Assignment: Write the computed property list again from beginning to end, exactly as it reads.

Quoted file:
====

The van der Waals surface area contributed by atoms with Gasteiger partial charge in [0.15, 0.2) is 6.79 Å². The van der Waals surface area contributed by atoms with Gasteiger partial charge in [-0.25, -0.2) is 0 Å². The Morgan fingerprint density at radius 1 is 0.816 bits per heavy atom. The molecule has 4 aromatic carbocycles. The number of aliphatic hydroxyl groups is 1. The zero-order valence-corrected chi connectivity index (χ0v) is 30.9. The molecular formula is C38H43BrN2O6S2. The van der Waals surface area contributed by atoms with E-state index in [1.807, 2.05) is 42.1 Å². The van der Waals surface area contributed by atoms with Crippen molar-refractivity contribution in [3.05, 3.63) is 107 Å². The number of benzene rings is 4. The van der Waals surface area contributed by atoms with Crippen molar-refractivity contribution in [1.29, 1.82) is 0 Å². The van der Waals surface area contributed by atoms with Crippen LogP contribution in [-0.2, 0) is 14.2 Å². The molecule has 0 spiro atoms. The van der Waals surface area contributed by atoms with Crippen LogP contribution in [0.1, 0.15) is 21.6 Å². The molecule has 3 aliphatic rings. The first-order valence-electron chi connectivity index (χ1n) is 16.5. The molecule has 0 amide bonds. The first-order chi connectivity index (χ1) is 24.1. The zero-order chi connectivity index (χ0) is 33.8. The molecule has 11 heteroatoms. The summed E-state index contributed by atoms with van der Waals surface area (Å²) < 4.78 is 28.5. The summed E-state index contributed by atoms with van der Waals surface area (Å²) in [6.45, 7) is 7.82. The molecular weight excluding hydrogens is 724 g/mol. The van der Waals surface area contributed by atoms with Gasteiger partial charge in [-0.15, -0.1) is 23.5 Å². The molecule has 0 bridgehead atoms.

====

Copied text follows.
The van der Waals surface area contributed by atoms with Gasteiger partial charge in [0.15, 0.2) is 6.79 Å². The van der Waals surface area contributed by atoms with Gasteiger partial charge in [-0.25, -0.2) is 0 Å². The Morgan fingerprint density at radius 1 is 0.816 bits per heavy atom. The molecule has 4 aromatic carbocycles. The number of aliphatic hydroxyl groups is 1. The zero-order valence-corrected chi connectivity index (χ0v) is 30.9. The molecular formula is C38H43BrN2O6S2. The van der Waals surface area contributed by atoms with E-state index in [1.807, 2.05) is 42.1 Å². The van der Waals surface area contributed by atoms with Crippen molar-refractivity contribution in [3.05, 3.63) is 107 Å². The number of benzene rings is 4. The van der Waals surface area contributed by atoms with Crippen molar-refractivity contribution in [1.29, 1.82) is 0 Å². The van der Waals surface area contributed by atoms with Crippen LogP contribution in [-0.2, 0) is 14.2 Å². The molecule has 0 spiro atoms. The van der Waals surface area contributed by atoms with Crippen LogP contribution in [0.1, 0.15) is 21.6 Å². The molecule has 3 aliphatic rings. The first-order valence-electron chi connectivity index (χ1n) is 16.5. The molecule has 0 amide bonds. The first-order chi connectivity index (χ1) is 24.1. The zero-order chi connectivity index (χ0) is 33.8. The molecule has 11 heteroatoms. The summed E-state index contributed by atoms with van der Waals surface area (Å²) < 4.78 is 28.5. The summed E-state index contributed by atoms with van der Waals surface area (Å²) in [6.45, 7) is 7.82. The molecular weight excluding hydrogens is 724 g/mol. The van der Waals surface area contributed by atoms with Gasteiger partial charge in [-0.15, -0.1) is 23.5 Å². The molecule has 0 bridgehead atoms.